BACKGROUND & AIMS: Patients with non-alcoholic fatty liver disease (NAFLD) are at increased chance for cardiovascular events (CVEs). Severity of liver fibrosis is used to determine prognoses for patients with NAFLD, but little is known about the relationship between liver fibrosis and CVEs in the real world. METHODS: We analyzed data from the prospective observational progression of liver damage and cardiometabolic disorders in non-alcoholic fatty liver disease study, comprising 898 consecutive outpatients (mean age, 56.4±12.7 years; 37.5% women) screened for liver steatosis by ultrasound according to Hamagughi criteria. Liver fibrosis was defined as FIB-4 score greater than 2.67 and NAFLD fibrosis score greater than 0.676. After enrolment, patients were interviewed by phone every 6 months and examined every 12 months in the outpatient clinic, and CVEs were recorded (fatal or nonfatal ischemic stroke and myocardial infarction, cardiac or peripheral revascularization, new-onset arterial fibrillation and cardiovascular death). The primary outcomes were incidence rate of CVEs in patients with vs without NAFLD and factors associated with CVEs in patients with NAFLD. RESULTS: Over a median follow-up time of 41.4 months (3044.4 patient-years), 58 CVEs (1.9%/year) were registered. The rate of CVEs was higher in patients with (n=643, 2.1%/year) vs without NAFLD (n=255, 1.0%/year) (P=.066). In multivariable Cox proportional regression analysis, NAFLD increased risk for CVEs (hazard ratio [HR], 2.41; 95% CI, 1.06-5.47; P=.036), after adjustment for metabolic syndrome. Among patients with NAFLD, male sex, previous CVEs, metabolic syndrome and FIB-4 scores greater than 2.67 (HR, 4.02; 95% CI, 1.21-13.38; P=.023) were independently associated with risk of incident CVEs. NFS scores greater than 0.676 were also independently associated with risk of incident CVEs (HR, 2.35; 95% CI, 1.05-5.27; P=.038). CONCLUSIONS: In an analysis of data from a study of patients screened for NAFLD and followed, individuals with NAFLD had more than a 2-fold increase in risk of CVEs, and those with liver fibrosis had a 4-fold increase in risk. In patients with NAFLD, liver fibrosis indexes were independently associated with risk of incident CVEs. ClinicalTrials.gov no:NCT04036357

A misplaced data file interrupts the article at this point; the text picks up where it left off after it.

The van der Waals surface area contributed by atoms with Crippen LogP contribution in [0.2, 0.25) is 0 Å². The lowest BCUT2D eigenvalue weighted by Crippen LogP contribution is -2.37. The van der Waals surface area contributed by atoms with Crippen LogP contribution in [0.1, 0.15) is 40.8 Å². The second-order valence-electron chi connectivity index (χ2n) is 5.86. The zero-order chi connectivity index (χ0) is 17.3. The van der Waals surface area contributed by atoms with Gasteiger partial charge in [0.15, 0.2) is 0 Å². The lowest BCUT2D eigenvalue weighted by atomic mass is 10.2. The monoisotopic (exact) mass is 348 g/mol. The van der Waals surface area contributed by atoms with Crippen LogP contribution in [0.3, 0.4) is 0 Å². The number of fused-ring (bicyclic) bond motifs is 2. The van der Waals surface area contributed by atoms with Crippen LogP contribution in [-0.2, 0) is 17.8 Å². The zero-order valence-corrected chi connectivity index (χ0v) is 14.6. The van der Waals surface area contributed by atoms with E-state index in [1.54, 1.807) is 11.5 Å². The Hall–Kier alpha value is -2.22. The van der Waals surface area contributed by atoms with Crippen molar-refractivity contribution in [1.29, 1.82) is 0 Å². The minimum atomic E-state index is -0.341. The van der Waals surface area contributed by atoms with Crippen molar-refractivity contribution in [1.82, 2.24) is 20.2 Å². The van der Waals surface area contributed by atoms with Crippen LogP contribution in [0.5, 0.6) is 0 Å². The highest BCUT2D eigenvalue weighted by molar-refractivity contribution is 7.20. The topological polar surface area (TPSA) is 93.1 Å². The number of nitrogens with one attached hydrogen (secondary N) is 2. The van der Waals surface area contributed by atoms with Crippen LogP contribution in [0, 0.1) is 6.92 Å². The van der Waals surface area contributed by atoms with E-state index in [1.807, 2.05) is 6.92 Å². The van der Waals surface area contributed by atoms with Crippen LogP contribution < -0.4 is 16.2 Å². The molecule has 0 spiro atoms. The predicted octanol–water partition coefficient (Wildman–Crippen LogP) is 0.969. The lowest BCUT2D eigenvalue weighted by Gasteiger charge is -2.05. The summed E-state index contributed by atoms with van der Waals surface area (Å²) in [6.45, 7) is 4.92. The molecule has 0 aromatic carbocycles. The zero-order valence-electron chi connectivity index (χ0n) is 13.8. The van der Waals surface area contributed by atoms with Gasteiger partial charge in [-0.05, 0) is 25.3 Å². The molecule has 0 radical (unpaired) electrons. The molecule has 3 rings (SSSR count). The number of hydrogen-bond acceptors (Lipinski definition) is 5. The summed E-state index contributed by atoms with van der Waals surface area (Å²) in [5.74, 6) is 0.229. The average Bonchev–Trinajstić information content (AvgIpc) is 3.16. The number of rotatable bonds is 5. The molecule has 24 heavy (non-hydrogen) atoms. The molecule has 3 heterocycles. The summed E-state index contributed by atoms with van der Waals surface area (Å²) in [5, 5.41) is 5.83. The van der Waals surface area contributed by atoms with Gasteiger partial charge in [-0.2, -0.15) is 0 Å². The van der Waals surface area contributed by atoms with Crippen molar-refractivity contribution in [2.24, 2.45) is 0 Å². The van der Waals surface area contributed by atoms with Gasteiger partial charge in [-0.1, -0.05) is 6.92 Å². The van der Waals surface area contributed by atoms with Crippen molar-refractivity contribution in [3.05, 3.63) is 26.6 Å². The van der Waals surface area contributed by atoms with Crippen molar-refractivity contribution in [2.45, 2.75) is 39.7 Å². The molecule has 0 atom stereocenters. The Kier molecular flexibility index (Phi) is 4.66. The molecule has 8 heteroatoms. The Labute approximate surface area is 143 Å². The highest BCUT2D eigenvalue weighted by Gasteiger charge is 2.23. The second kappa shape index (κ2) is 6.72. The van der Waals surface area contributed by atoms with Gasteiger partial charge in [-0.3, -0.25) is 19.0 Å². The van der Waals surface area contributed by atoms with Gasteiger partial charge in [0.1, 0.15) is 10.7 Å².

2020
NFS; PLINIO study; heart disease; prognostic factor
01 Pubblicazione su rivista::01a Articolo in rivista
Nonalcoholic fatty liver disease and fibrosis associated with increased risk of cardiovascular events in a prospective study / Baratta, Francesco; Pastori, Daniele; Angelico, Francesco; Balla, Andrea; Paganini, Alessandro Maria; Cocomello, Nicholas; Ferro, Domenico; Violi, Francesco; Sanyal, Arun J; Del Ben, Maria. - In: CLINICAL GASTROENTEROLOGY AND HEPATOLOGY. - ISSN 1542-3565. - 18:10(2020), pp. 2324-2331.e4. [10.1016/j.cgh.2019.12.026]
File allegati a questo prodotto
File Dimensione Formato  
Baratta_Nonalcoholic_2020.pdf

Open Access dal 01/10/2021

Tipologia: Documento in Post-print (versione successiva alla peer review e accettata per la pubblicazione)
Licenza: Creative commons
Dimensione 625.93 kB
Formato Adobe PDF
625.93 kB Adobe PDF

I documenti in IRIS sono protetti da copyright e tutti i diritti sono riservati, salvo diversa indicazione.

Utilizza questo identificativo per citare o creare un link a questo documento: https://hdl.handle.net/11573/1344725
Citazioni
  • ???jsp.display-item.citation.pmc??? 56
  • Scopus 123
  • ???jsp.display-item.citation.isi??? 108
social impact